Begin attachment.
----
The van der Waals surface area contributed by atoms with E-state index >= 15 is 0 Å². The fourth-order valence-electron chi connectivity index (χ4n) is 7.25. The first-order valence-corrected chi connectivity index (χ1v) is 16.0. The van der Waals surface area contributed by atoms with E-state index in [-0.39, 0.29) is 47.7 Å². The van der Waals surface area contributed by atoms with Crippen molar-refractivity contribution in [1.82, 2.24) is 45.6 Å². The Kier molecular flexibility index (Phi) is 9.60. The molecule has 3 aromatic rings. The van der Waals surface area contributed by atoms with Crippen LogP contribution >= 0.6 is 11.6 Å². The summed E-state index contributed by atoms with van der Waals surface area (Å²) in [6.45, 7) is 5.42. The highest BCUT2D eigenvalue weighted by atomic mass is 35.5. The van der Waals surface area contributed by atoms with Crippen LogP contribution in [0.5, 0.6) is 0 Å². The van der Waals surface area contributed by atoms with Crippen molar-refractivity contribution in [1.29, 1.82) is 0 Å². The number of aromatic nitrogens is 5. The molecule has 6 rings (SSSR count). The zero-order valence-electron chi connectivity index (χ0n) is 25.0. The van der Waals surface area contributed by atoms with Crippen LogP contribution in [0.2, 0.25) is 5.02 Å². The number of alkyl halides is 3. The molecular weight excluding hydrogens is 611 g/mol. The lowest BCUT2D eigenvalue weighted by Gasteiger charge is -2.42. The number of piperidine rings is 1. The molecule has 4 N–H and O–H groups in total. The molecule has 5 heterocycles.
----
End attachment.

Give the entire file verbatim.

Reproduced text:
The van der Waals surface area contributed by atoms with E-state index >= 15 is 0 Å². The fourth-order valence-electron chi connectivity index (χ4n) is 7.25. The first-order valence-corrected chi connectivity index (χ1v) is 16.0. The van der Waals surface area contributed by atoms with E-state index in [-0.39, 0.29) is 47.7 Å². The van der Waals surface area contributed by atoms with Crippen molar-refractivity contribution in [1.82, 2.24) is 45.6 Å². The Kier molecular flexibility index (Phi) is 9.60. The molecule has 3 aromatic rings. The van der Waals surface area contributed by atoms with Crippen LogP contribution >= 0.6 is 11.6 Å². The summed E-state index contributed by atoms with van der Waals surface area (Å²) in [6.45, 7) is 5.42. The highest BCUT2D eigenvalue weighted by atomic mass is 35.5. The van der Waals surface area contributed by atoms with Crippen LogP contribution in [0.5, 0.6) is 0 Å². The van der Waals surface area contributed by atoms with Crippen molar-refractivity contribution in [1.29, 1.82) is 0 Å². The number of aromatic nitrogens is 5. The molecule has 6 rings (SSSR count). The zero-order valence-electron chi connectivity index (χ0n) is 25.0. The van der Waals surface area contributed by atoms with Crippen LogP contribution in [0.2, 0.25) is 5.02 Å². The number of alkyl halides is 3. The molecular weight excluding hydrogens is 611 g/mol. The lowest BCUT2D eigenvalue weighted by Gasteiger charge is -2.42. The number of piperidine rings is 1. The molecule has 4 N–H and O–H groups in total. The molecule has 5 heterocycles.